workout buddies

Today I’m landlocked at the house. We are a one car household *until next week when our one-car status will cease after nearly 7 years of marriage!* and it worked out for my husband to take the car to LGA for just one night.

In the past, this was never a problem. I’m used to not having a car to drive, and now with two babies to lug in and out whenever I want to go anywhere without my husband around, I welcome the excuse to not drive for 24 hours.

Except – on this particular day, Monday, it meant I couldn’t go to my Monday morning fitness class. And it immediately stung me.

I have made no secret of my love of group workout classes. It’s my “me” time and it’s gotten to the point where I can’t walk into the gym and workout by myself anymore because I feel so lost and bored without an instructor and other women working out beside me.

Anyway, I got over my loss of Monday’s class by putting a trusty, well-worn Jillian Micheals DVD in this morning. I used to spend hours every week with Jillian, and it was like seeing an old friend after many years. I get oddly obsessed with the personalities and quirks of the background fitness people on workout videos; I can clearly bring to mind the two women in the first Tae Bo video cassettes I ever owned (short-haired young woman who made everything look easy and the older lady with long blonde hair in blue who struggled just like me) and seeing the gang back together again made me all nostalgic. For a workout video from 5 years ago. I need to get a life….and stop being such a sap.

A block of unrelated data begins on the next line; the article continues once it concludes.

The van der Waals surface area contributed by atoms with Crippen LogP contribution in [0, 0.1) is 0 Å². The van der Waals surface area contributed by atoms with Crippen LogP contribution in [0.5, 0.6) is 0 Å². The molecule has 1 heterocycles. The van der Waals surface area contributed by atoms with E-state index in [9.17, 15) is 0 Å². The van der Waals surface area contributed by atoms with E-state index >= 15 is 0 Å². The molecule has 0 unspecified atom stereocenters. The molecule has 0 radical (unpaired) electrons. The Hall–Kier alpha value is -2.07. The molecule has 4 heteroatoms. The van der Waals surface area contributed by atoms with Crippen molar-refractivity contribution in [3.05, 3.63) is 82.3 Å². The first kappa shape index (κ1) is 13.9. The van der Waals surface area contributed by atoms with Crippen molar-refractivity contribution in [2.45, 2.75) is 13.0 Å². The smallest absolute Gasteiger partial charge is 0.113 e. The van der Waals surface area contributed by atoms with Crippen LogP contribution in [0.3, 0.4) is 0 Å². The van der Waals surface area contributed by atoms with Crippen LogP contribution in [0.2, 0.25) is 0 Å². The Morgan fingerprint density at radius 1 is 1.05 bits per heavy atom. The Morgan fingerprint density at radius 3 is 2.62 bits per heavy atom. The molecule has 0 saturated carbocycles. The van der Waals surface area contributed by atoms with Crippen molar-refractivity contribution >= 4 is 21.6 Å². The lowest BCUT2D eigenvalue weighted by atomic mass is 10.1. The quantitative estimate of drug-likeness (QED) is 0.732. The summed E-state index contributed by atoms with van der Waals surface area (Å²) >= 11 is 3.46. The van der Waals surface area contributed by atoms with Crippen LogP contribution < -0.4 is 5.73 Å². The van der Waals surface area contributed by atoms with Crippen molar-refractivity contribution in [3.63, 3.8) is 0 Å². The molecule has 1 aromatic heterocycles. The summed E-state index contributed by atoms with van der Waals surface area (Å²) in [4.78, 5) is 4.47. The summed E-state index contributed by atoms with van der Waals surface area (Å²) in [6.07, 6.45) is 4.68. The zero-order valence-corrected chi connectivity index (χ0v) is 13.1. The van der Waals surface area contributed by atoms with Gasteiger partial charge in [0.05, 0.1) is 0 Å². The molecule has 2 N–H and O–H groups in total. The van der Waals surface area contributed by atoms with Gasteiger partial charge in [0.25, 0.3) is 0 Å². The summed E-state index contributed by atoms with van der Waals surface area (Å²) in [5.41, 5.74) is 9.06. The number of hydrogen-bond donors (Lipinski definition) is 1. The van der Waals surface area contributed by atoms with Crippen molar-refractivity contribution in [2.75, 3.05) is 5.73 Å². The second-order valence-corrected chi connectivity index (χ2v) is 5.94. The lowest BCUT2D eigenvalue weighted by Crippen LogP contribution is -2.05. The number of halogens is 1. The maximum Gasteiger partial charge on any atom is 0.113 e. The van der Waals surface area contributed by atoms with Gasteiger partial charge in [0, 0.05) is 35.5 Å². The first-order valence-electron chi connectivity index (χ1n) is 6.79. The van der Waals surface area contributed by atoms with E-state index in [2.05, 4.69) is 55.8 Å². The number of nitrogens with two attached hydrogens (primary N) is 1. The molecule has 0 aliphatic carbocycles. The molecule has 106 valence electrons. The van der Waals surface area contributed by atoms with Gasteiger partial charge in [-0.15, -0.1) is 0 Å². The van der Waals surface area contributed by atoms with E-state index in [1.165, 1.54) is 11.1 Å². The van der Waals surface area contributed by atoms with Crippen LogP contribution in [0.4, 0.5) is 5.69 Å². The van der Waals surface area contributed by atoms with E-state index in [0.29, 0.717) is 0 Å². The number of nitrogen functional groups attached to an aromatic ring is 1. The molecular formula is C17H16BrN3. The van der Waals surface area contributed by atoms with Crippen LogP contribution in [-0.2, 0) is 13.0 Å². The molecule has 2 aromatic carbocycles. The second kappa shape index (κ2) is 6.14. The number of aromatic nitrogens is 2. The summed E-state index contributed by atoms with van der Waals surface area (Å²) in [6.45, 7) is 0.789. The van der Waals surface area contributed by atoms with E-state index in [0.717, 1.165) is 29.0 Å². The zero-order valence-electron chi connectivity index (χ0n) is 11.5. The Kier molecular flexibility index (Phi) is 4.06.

So I’m in my living room, testing the limits of our floor joists by jumping up and down with vigor, and my kids are proving to me just why having a babysitting option at our gym is invaluable. L made me stop about three times just for snack upkeep, and little H demanded a feeding exactly halfway through the 45 minute DVD. I sat on our couch, sweaty and gross as I fed him and longed for the peace of an uninterrupted workout.